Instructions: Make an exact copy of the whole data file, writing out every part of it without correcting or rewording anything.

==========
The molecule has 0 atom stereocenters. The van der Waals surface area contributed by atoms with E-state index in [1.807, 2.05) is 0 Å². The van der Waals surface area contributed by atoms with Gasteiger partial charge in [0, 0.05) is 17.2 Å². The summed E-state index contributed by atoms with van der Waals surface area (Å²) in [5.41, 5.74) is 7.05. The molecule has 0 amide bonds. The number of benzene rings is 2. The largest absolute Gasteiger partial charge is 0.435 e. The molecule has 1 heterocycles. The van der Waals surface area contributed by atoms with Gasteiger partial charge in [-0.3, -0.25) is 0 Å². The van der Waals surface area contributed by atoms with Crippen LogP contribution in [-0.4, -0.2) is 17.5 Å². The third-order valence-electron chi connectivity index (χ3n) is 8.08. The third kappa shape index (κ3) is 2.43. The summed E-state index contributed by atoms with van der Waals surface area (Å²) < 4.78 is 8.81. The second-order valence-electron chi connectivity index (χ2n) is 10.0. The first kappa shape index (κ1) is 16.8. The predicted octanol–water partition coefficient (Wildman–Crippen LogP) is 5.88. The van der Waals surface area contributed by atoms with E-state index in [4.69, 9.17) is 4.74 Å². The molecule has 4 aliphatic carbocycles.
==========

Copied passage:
The molecule has 0 atom stereocenters. The van der Waals surface area contributed by atoms with E-state index in [1.807, 2.05) is 0 Å². The van der Waals surface area contributed by atoms with Gasteiger partial charge in [0, 0.05) is 17.2 Å². The summed E-state index contributed by atoms with van der Waals surface area (Å²) in [5.41, 5.74) is 7.05. The molecule has 0 amide bonds. The number of benzene rings is 2. The largest absolute Gasteiger partial charge is 0.435 e. The molecule has 1 heterocycles. The van der Waals surface area contributed by atoms with Gasteiger partial charge in [-0.3, -0.25) is 0 Å². The van der Waals surface area contributed by atoms with Crippen LogP contribution in [-0.4, -0.2) is 17.5 Å². The third-order valence-electron chi connectivity index (χ3n) is 8.08. The third kappa shape index (κ3) is 2.43. The summed E-state index contributed by atoms with van der Waals surface area (Å²) < 4.78 is 8.81. The second-order valence-electron chi connectivity index (χ2n) is 10.0. The first kappa shape index (κ1) is 16.8. The predicted octanol–water partition coefficient (Wildman–Crippen LogP) is 5.88. The van der Waals surface area contributed by atoms with E-state index in [4.69, 9.17) is 4.74 Å². The molecule has 4 aliphatic carbocycles.